Certainly the appellant was greatly indulged with several warnings on his misconduct. This is a simple case of employee and employer not covered by statutory rules as in Federal Civil Service Commission & others v J.O. Laoye (1989) 4 SC (Part 1) 1 (1989) 2 NWLR (Part 106) 652 or Garba v University of Maiduguri (1986) 1 NWLR (Part 18) 550. This latter case has had many irrelevant references as holding that once a crime is detected the employer cannot dismiss an employee unless he is tried and convicted first. This is unfortunately an erroneous interpretation of that judgment. In statutory employment, as in private employment, the employer can dismiss in all cases of gross misconduct. In this case, the appellant was found guilty of insubordination and fraudulent claim of money; he claimed overtime allowance when he in fact was never on duty to work during the normal office hours. He claimed refund for a treatment in hospital which never took place; he, in this instance, forged a doctor's certificate.
I find no merit in this appeal. This is an appeal essentially based on complaint against concurrent findings of fact. This court, has, in several decisions, expressed its attitude to concurrent findings of fact by lower courts. There are so many decisions over several decades and it seems parties will never stop asking the court to reverse concurrent findings of fact. (See Ojengbede v Esan (2001) 12 SC (Part II) 1, (2001) 18 NWLR (Part 746) 771; Abidoye v Alawode (2001) 3 SC 1 (2001) 6 NWLR (Part 709) 463; Nigerian Engineering Works Ltd v Denap Ltd (2001) 12 SC (Part II) 136, (2001) 18 NWLR (Part 729) 206). These are the latest in this line of decisions. The present appeal is not opening any new ground. This appeal is therefore dismissed with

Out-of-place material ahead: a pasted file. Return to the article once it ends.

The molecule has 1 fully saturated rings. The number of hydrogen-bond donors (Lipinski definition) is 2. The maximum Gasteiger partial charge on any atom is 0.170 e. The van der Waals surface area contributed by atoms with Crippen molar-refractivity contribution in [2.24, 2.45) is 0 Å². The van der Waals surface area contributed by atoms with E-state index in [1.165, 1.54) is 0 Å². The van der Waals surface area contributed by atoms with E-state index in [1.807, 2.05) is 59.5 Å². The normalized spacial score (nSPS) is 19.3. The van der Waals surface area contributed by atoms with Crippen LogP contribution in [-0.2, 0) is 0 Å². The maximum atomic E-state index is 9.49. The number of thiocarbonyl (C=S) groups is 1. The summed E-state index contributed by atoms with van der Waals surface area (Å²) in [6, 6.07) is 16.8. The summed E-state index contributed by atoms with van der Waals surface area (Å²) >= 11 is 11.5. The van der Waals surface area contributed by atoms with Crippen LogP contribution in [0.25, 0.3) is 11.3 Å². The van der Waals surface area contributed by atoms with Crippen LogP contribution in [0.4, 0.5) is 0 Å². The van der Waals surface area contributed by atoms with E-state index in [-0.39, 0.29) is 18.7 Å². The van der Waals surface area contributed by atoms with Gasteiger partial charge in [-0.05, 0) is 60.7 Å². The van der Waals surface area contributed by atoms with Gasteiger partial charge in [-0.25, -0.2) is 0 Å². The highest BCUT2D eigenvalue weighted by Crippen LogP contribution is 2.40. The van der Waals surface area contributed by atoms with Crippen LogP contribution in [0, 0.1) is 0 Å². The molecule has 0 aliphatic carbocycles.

N10,000 costs to respondent.
Mohammed, JSC:- I have had the privilege of reading the judgment of my learned brother, Belgore, JSC, and I agree with him that this appeal is without merit. I accordingly dismiss it. I also award
N10,000 costs in favour of the respondent.
Onu, JSC:- I read before now the judgment of my learned brother, Belgore, JSC, just delivered. I am in full agreement with him that the appeal lacks substance and ought therefore to fail.
I wish to add a word or two of mine to the leading judgment in expatiation of Issue No 3, the purport of which is: Whether the appellant's constitutional right to fair hearing was not breached by the respondent who on its own found the appellant guilty/liable and proceeded to summarily dismiss him without more, when the appellant has not admitted the alleged acts of gross misconduct against him, which acts bordered on criminality and whether the Court of Appeal was correct to have held that the dismissal met the requirement of fair hearing.
This issue, it is intended, is formulated from Ground 2 of the grounds of appeal, adding that at the court below, the appellant had in his brief under Issue 4 asked as follows:-
"Whether the learned trial Judge was right in holding that proven cases enumerated under paragraph (I) of Article 5(c) of Exhibit 'C' means that the accusation must have been proven by the employer or through the employee's acceptance."